If you are like most of us, you probably spend the majority of your day staring at a screen. Whether you are completing the work day from your laptop or catching up with what your friends are posting on social media, technology is undoubtedly a part of our everyday lives. You may even be reading this from a smartphone or tablet right now. Unfortunately, this modern lifestyle comes with consequences to our neck, back, and posture by the way that we tilt our head as we scroll, tap, and type. You may find yourself having increased aches, pains, and stiffness as a result. As we continue to rely more heavily on technology for work, school, entertainment, and more, we put our bodies at greater risk for pain and discomfort. Doctors have created a term for the effects of our modern lifestyle called “tech neck.”
Tech neck primarily occurs when our posture in our upper back and shoulders becomes rounded forward as our arms are in front of our body for an extended period of time and our posture is unsupported. The stress of an approaching deadline or big meeting can make things worse as our body becomes tense. Another common sign of tech neck is frequent headaches with pain radiating from behind the eyes. Our neck is unable to support our weight as the neck’s muscles, tendons, and ligaments are only meant to support 10 to 12 pounds, the weight of our head in a balanced, neutral position. When texting, facetiming, or using social media, we often bend our head forward and look downwards at a 45 to 60 degree angle, placing about 50 to 60 pounds of force on our neck which is the average weight of a bag of potatoes!
One way to combat tech neck and alleviate some of the pain and tension associated with our technology-packed lives is through Pilates exercises and stretches. Many of these exercises you can even complete right from your desk. These stretches and exercises will help you to ease the tension of muscles and nerves, giving you effective relief while strengthening the muscles responsible for improving our posture.
Here are a few exercises you can try at home:
Seated tall in a chair with your hands underneath you, tilt your head from one side to the other touching your ear to your shoulder. Hold each stretch for 10 seconds and repeat 3-5 times a day to relieve neck tension.
In a standing position, tuck your chin inward, holding for 10 seconds and repeating 5 times. Avoid looking downwards as you complete this exercise. Doing this twice a day can reverse the curvature of your upper back caused by tech neck.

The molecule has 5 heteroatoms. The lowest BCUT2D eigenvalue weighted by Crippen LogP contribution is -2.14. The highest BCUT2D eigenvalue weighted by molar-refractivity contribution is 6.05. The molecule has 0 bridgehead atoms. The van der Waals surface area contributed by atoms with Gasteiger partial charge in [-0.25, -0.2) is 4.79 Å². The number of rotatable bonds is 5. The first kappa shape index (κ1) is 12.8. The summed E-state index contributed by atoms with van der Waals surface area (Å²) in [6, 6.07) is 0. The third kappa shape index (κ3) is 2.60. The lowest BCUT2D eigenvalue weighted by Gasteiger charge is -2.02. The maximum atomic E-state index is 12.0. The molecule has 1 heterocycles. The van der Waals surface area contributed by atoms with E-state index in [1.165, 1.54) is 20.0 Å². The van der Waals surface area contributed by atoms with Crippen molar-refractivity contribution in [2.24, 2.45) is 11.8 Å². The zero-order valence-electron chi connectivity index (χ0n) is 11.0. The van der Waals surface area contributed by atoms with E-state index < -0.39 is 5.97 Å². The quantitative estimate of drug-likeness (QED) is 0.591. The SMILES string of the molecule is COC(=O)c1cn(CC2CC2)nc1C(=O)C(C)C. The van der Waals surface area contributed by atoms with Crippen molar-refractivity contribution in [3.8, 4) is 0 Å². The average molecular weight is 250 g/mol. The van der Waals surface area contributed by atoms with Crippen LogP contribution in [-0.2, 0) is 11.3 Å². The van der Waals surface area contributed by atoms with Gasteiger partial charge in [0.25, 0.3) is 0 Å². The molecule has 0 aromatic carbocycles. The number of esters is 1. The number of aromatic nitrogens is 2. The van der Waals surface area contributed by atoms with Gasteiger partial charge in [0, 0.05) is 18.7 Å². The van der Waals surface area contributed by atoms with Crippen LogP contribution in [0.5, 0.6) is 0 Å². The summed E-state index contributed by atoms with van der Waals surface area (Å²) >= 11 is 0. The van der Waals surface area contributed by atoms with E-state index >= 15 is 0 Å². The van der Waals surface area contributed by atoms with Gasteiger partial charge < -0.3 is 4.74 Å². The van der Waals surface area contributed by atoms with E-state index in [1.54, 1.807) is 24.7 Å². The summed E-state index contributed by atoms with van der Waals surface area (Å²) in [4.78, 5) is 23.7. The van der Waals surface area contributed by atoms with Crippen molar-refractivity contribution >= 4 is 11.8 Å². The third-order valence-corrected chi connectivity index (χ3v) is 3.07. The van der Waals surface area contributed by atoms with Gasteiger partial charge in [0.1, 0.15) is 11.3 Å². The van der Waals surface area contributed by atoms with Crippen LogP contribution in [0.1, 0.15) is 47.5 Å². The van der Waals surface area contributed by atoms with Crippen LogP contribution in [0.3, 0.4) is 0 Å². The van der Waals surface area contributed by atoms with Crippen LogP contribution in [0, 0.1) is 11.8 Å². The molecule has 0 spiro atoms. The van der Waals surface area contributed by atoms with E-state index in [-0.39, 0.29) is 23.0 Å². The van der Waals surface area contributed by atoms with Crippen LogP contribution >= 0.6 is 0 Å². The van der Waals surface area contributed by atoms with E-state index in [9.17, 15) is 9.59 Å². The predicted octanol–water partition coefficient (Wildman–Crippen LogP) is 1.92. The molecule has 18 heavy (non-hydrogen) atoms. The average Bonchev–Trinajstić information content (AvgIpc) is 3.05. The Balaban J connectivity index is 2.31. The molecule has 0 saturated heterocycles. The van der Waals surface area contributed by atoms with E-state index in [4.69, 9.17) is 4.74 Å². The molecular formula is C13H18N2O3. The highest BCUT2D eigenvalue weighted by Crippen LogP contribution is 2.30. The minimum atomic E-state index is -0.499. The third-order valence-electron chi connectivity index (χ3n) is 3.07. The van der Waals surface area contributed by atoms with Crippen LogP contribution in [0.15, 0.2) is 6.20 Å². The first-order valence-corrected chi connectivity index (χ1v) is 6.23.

Sitting up tall and placing your hands behind your head, reach your upper back, shoulders, and head over the top of the chair. Keep your core engaged and your shoulders down and away from your ears as you complete this exercise. This is best completed in a chair that is lower than shoulder height and repeated 3-4 times, holding for just one breath.
Sitting up with your shoulders back, extend your head backwards, looking up at the ceiling. Apply pressure to your forehead by pressing down and holding for 20 seconds. Repeating this 5 times, twice a day can improve your neck’s range of motion.
In a standing position, place your hand against a wall just below shoulder height with your arm straightened. Turn your body and shoulders away from your hand until you feel a stretch across your chest. To stretch different parts of your chest, slightly adjust the position of your hand on the wall. Hold for 10-15 seconds on each side.
In a seated position, place your hands and forearms on your desk with your fingers facing forward. Sitting up tall with your core engaged and your arms remaining in place, pull your elbows back while simultaneously opening your shoulders and lifting your breastbone to the ceiling. Your upper back should slightly arch to allow your shoulder muscles to work. Repeat this 10-12 times holding each for one breath.
This series stretches the front of your shoulders, pecs, biceps, and forearms.
Standing in a doorway, position yourself about two feet from the frame with your pelvis, upper spine, and back of your head touching the door jamb. Reaching your arms forward at shoulder height and keeping your palms down, bend your elbows and hold for 60 seconds. Repeating this 3 to 4 times a day can work your middle-back muscles between your shoulder blades as well as your spine, resulting in improved posture.
In a standing or seated position, place one hand on top of the other and both hands on the back of your head. Gently press your head backwards, keeping your eyes forward and bending back your upper torso slightly. Hold for 30 seconds. This exercise will help your muscles be more proactive in holding your posture.
Lying on your stomach with your feet hip-distance apart, stack your hands in front of you keeping your elbows bent, and place your forehead on your stacked hands. Engage your abdominal muscles to lift your shoulder blades, hands, and head one inch and hold for 30 seconds. This exercise will help in strengthening your core muscles.
To learn more about how to help alleviate the pain and tension associated with tech neck through pilates practice, visit us at Sunset Beach Pilates.